On 150th Anniversary, City's Oldest Black Parish Celebrates Its Legacy

Long before The Washington Post was located at 1150 15th Street a group of freed slaves used their hands to break ground for a chapel that would mark the beginning of Saint Augustine Catholic Church. 150 years later, it is the largest and oldest black Catholic parish in Washington. Archbishop Donald Wuerl attended mass at Saint Augustine's on Sunday to celebrate the anniversary of the parish. Video by Hamil Harris/The Washington Post
By Hamil R. Harris
Washington Post Staff Writer
Monday, May 19, 2008

With special services, prayers of thanksgiving and a march back to their humble beginnings, parishioners from St. Augustine Catholic Church, the city's oldest African American parish, marked their 150th anniversary yesterday.

"What we are celebrating is not only the heritage and legacy of the parish, but the future," said Washington Archbishop Donald W. Wuerl, just before he celebrated Mass yesterday morning at St. Augustine, at 15th and V streets NW.

St. Augustine was founded as a chapel in 1858 after a group of freed slaves broke away from St. Matthew's Cathedral, the mother church of the Archdiocese of Washington.

Four years later, the founding members of the church broke ground with their bare hands for what would become Martin De Porres Chapel. The parish has more than 3,000 members, continuing its founders' dedication to educating its members.

"They built a school before they built the church," said the Rev. Patrick A. Smith, who said the school was established four years before the District mandated free public education for black children.

St. Augustine grew through the Civil War and, in 1865, was recognized as a full Catholic parish. By 1876, a new building was dedicated at 1150 15th St. NW, the church's home until 1947, when the property was sold.

Today the site is home to The Washington Post. To commemorate their past, about 100 parishioners walked the 10 blocks from their current home to their old one in a light rain.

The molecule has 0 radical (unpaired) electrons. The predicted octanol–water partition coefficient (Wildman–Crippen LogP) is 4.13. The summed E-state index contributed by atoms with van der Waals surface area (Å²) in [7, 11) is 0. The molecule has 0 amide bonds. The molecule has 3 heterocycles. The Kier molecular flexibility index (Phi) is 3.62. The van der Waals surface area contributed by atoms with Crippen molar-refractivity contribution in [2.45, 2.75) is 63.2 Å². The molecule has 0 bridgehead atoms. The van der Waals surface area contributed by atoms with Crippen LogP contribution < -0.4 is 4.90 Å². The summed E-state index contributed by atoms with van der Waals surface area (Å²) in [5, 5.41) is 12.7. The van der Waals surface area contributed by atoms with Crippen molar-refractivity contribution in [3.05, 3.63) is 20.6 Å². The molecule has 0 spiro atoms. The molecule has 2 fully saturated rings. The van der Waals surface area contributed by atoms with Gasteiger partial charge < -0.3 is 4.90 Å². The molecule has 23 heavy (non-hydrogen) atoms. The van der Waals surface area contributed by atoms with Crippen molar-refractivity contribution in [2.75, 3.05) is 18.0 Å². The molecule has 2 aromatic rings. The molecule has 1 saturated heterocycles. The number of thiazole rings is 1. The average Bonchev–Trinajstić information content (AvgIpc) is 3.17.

Rohulamin Quander, a senior administrative law judge for the District, said his family had been affiliated with the church since the 1870s.

"We feel that it is important to know our roots and share the fellowship," he said.

Patricia Brown, a resident of Temple Hills, smiled broadly when the crowd reached the old site. "I had to be here today because my great-great-grandfather Henry Warren was one of the original members of the church, and my father worked at The Post."

In 1961, St. Augustine merged with the parish of St. Paul's, which had a sanctuary at 15th and V streets. The sanctuary there was officially renamed St. Augustine in 1982.

"Truly, the finger of God had to be in this place," said Sister Mary Claudine Sanz of the Oblate Sisters of Providence. Sanz's group is the oldest religious order of black women in the country and has been part of the parish since its inception.

The Rev. John Payne, a former priest at St. Augustine who now teaches at Duke Ellington School of the Arts, said the church's story is an American story.

"It is about faith. It is about defiance," Payne said. "It is about how we as a people have embraced the Catholic Church even when the Church has not always embraced us."

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